China cried foul on Tuesday (August 20) saying it had a right to put out its own views, after Twitter and Facebook said they had dismantled a state-backed social media campaign originating in mainland China that sought to undermine protests in Hong Kong.
Chinese Foreign Ministry spokesman, Geng Shuang, declined direct comment on the Twitter and Facebook moves, but defended the right of Chinese people and media to make their voices heard over the Hong Kong protests.
Overseas Chinese and students “of course have the right to express their point of view,” he told a daily news briefing.
“What is happening in Hong Kong, and what the truth is, people will naturally have their own judgement. Why is it that China’s official media’s presentation is surely negative or wrong?”
Twitter said on Monday (August 19) it suspended 936 accounts and the operations appeared to be a coordinated state-backed effort originating in China.
Facebook Inc said it had removed accounts and pages from a small network after a tip from Twitter. It said that its investigation found links to individuals associated with the Chinese government.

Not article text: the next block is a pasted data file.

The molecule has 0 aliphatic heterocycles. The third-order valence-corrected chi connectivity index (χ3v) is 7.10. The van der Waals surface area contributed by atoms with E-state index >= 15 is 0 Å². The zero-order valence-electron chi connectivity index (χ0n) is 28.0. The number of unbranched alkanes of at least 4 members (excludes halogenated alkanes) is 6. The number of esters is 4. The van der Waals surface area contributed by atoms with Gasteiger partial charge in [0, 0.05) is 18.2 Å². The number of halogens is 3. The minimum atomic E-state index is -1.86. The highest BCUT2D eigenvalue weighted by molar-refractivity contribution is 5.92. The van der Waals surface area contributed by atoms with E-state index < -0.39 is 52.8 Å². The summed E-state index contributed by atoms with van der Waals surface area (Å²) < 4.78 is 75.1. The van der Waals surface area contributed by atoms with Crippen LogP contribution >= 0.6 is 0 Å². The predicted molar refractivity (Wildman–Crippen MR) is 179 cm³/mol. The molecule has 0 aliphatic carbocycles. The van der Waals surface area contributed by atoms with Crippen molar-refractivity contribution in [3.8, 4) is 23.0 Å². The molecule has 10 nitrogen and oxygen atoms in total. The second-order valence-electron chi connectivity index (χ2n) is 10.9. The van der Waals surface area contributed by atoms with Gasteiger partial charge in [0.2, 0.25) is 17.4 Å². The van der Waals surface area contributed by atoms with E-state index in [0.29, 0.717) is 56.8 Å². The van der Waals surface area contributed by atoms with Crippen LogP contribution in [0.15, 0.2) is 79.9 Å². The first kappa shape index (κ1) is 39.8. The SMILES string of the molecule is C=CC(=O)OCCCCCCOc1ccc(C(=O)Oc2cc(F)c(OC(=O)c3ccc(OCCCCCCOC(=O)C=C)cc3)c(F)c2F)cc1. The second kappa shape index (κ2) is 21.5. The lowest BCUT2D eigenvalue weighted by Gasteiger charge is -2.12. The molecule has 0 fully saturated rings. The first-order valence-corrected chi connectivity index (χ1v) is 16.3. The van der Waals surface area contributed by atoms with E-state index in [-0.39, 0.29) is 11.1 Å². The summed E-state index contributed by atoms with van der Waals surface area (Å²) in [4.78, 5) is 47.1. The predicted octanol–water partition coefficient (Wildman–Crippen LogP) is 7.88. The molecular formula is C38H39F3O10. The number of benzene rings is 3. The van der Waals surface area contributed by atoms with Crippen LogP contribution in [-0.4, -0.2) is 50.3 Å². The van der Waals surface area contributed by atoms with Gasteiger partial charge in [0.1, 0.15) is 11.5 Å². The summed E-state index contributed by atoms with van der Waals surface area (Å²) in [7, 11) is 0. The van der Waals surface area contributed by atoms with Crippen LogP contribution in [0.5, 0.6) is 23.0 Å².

Twitter and Facebook have also come under fire from users over showing ads from state-controlled media that criticised the Hong Kong protesters.
In response, Twitter said it would no longer accept advertising from state-controlled news media. (Reuters)
Students hope for class suspensions, but for the working class, no matter how heavy the downpour is, work is work. Whether you are a student or an employee, there is additional struggle in commuting while it is raining.
Kahit saan baha
Aside from heavier traffic, flood is among the top struggles of commuters. Shoes get ruined and areas get more accident-prone.
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